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You start dying slowly

Updated: Dec 8, 2023

Neruda’s poem reminds us how much fear can hold us back from really living. If we are too focused on safety and remaining comfortable, we lose the experiences that make our short time on this planet so wonderful. In his seminal paper ‘Fear of Breakdown’, Winnicott puts this down to a fear of re experiencing early infantile terror, what he calls ‘primitive agonies’. Breakdown in the early mother infant bond may have meant we were alone with a terrifying experience. The cost may be to spend our lives trying to avoid repeating the pain of this, cut off from a part of ourselves. Thomas Ogden expanded Winnicott’s idea this by writing about the 'unlived life’ that this ‘fear of breakdown’ can result in. Ogden lists five important experiences for his version of well lived life, obviously not exhaustive.

  1. The experience of joy.

  2. The ability to love one or all of our children (or equivalent ?)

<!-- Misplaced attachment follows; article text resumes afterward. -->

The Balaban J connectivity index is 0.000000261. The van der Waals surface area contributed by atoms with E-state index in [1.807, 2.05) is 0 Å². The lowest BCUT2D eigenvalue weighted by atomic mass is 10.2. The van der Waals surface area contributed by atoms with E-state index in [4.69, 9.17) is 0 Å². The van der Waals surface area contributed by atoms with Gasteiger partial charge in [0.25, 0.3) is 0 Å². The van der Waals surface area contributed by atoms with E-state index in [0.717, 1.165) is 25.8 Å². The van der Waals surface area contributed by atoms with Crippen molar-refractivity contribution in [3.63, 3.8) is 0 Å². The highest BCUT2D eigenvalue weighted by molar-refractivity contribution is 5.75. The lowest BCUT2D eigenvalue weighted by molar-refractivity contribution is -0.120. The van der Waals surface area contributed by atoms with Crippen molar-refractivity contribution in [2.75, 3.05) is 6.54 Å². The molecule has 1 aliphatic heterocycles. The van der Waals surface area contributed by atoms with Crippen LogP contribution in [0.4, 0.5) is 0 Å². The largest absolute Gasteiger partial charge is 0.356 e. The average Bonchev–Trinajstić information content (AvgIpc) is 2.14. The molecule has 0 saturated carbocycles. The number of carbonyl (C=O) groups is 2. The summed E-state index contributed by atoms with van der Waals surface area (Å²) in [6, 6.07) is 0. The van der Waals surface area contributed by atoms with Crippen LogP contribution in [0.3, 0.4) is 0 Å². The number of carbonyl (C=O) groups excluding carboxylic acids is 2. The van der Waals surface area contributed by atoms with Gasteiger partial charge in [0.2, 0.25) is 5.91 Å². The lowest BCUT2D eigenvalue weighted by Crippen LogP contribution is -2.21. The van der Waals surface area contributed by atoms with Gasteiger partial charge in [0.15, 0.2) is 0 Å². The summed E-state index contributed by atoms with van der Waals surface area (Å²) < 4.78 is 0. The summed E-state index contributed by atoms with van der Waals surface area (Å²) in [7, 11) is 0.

3. The capacity to be generous to the point of giving up something highly important to us.

  4. The capacity to forgive someone (including ourselves) who has done something that has hurt us profoundly.

  5. Simply to feel alive to the world around us.

Neruda’s line about following uncertainty is especially valuable. The message to embrace the unexpected is almost the opposite of a setting a New Year’s resolution with measurable, predictable outcomes, although there is certainly a place for those. The former, however, means you can be sure that something will change. His poem wakes us up.

One life, irrespective of its duration, can encompass so much if we are brave enough. Similarly our therapeutic journey, can take us in unexpected directions. At best, therapy facilitates an opening up to the world that can bring joy as well as the discomfort and pain of changing familiar patterns of the past.

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